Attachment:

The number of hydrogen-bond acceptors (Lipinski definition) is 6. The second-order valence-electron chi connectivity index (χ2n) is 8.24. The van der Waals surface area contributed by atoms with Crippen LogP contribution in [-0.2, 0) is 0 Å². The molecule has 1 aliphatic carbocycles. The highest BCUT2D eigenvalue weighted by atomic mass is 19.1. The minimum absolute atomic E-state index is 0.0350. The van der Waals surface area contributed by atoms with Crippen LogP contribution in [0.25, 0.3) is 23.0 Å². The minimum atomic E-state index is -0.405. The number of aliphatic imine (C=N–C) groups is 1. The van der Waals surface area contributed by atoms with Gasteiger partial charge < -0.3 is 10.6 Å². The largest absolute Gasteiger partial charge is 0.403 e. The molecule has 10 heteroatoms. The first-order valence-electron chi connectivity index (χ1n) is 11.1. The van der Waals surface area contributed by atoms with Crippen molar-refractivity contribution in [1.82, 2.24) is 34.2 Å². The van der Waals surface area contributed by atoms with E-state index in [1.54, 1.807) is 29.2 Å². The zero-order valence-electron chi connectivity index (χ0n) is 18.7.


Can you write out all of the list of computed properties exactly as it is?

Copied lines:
The number of hydrogen-bond acceptors (Lipinski definition) is 6. The second-order valence-electron chi connectivity index (χ2n) is 8.24. The van der Waals surface area contributed by atoms with Crippen LogP contribution in [-0.2, 0) is 0 Å². The molecule has 1 aliphatic carbocycles. The highest BCUT2D eigenvalue weighted by atomic mass is 19.1. The minimum absolute atomic E-state index is 0.0350. The van der Waals surface area contributed by atoms with Crippen LogP contribution in [0.25, 0.3) is 23.0 Å². The minimum atomic E-state index is -0.405. The number of aliphatic imine (C=N–C) groups is 1. The van der Waals surface area contributed by atoms with Gasteiger partial charge < -0.3 is 10.6 Å². The largest absolute Gasteiger partial charge is 0.403 e. The molecule has 10 heteroatoms. The first-order valence-electron chi connectivity index (χ1n) is 11.1. The van der Waals surface area contributed by atoms with Crippen molar-refractivity contribution in [1.82, 2.24) is 34.2 Å². The van der Waals surface area contributed by atoms with E-state index in [1.54, 1.807) is 29.2 Å². The zero-order valence-electron chi connectivity index (χ0n) is 18.7.